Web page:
At a press conference at the Ohio Statehouse, State Representatives Tim Derickson (R-Oxford) and Bill Patmon (D-Cleveland) today discussed legislation to prevent any laws that substantially burden a person’s free exercise of religion.

The Ohio Religious Freedom Restoration Act (RFRA) strives to ensure that Ohio citizens have the ability to freely worship and exercise their religious liberties, an effort that has already been undertaken at the federal level to protect the First Amendment.

“For most Ohioans, faith and worship play a vital role in their lives and provide a sense of hope and community,” said Rep. Derickson. “We are privileged as Americans to have a guaranteed right to free speech and free exercise of religion. It is important that religious and political leaders work together to defend religious liberties on behalf of our citizens of all faiths, and implementing a Religious Freedom Restoration Act in Ohio will help to accomplish this goal.”

“This legislation will help reassert the foundation upon which this country was founded and has grown and prospered on—freedom of religion and the practice of it,” said Rep. Patmon.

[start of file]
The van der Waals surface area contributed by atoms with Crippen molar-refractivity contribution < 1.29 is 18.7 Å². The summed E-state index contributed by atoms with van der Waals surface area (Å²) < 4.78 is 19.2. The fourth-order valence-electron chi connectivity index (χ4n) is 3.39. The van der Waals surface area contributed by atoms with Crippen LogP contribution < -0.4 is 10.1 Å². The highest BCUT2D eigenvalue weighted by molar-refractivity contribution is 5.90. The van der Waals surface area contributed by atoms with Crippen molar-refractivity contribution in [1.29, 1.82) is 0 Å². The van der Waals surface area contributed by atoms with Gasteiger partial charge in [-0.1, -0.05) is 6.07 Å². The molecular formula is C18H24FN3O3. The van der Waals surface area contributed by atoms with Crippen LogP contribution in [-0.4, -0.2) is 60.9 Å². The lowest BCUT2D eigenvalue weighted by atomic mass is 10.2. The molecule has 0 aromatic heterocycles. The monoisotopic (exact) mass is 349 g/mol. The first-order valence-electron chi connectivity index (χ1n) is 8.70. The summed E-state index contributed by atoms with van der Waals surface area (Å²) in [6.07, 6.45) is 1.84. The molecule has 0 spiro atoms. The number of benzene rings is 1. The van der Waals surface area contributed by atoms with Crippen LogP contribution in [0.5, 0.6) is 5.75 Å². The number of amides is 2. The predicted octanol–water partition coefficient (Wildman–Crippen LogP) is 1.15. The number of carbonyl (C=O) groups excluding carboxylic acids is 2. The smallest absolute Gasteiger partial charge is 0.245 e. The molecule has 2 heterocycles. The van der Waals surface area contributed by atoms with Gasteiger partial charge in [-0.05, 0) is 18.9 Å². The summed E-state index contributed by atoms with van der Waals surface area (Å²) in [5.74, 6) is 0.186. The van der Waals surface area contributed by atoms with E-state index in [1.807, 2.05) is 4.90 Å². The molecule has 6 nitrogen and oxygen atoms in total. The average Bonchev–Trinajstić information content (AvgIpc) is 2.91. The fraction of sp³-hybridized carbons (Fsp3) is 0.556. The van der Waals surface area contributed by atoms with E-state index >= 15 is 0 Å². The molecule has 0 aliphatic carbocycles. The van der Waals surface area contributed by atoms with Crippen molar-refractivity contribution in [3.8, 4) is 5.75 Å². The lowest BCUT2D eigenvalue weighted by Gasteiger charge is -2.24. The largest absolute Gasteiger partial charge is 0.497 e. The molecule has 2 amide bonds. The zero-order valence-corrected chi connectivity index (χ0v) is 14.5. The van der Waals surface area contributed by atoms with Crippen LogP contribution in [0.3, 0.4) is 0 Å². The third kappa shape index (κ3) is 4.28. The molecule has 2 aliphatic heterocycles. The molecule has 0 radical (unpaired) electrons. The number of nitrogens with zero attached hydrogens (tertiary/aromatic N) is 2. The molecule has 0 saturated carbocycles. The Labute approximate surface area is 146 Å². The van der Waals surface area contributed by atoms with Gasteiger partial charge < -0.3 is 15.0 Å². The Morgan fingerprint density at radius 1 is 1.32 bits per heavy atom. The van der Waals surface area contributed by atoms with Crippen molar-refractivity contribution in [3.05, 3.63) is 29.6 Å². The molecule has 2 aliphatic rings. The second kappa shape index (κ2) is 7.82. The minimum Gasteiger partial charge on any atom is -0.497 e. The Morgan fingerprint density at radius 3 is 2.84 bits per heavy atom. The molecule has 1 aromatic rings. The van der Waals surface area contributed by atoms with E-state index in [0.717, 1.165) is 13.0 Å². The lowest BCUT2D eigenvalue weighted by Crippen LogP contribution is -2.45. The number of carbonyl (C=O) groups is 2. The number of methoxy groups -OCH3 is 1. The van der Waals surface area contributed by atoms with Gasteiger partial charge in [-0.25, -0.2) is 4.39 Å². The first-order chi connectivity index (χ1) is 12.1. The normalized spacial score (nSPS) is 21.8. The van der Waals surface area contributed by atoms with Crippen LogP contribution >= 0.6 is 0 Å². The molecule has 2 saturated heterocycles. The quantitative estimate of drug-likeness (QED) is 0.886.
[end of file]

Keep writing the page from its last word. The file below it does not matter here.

The Ohio RFRA largely resembles the federal RFRA, which was signed into law by President Bill Clinton in 1993. It restored the requirement of “strict scrutiny” application in religious freedom cases, which ensured that the government adequately justify burdens on religious exercise imposed by laws neutral toward religion and that if limited religious rights is indeed justified, the court must take the least restrictive means possible to limit those rights.

However, in City of Boerne v. Flores (1997), the Supreme Court ruled that Congress lacked the authority to mandate how state laws should be interpreted. Therefore, the federal RFRA currently only applies to the interpretation of federal statutes, not to state laws. The Supreme Court ruling has encouraged states to implement their own RFRAs to uphold and protect citizens’ First Amendment rights.

“While Congress and the President had intended RFRA to protect all Americans, the U.S. Supreme Court ruled in 1997 that Congress lacks the power to apply this federal law to actions by state or local governments,” said Rep. Derickson. “I hope to see Ohio join the 18 other states that have already passed their own Religious Freedom Restoration Acts and ensured that religious freedoms are afforded to their citizens for generations to come.”

The proposed Ohio RFRA has received the support of the Ohio Catholic Conference, Agudath Israel of America, the Ohio Council of Churches, the Family Research Council, the Liberty Foundation, Citizens for Community Values, Citizen Link, and the Institute for Principled Policy.

The press conference can be viewed at

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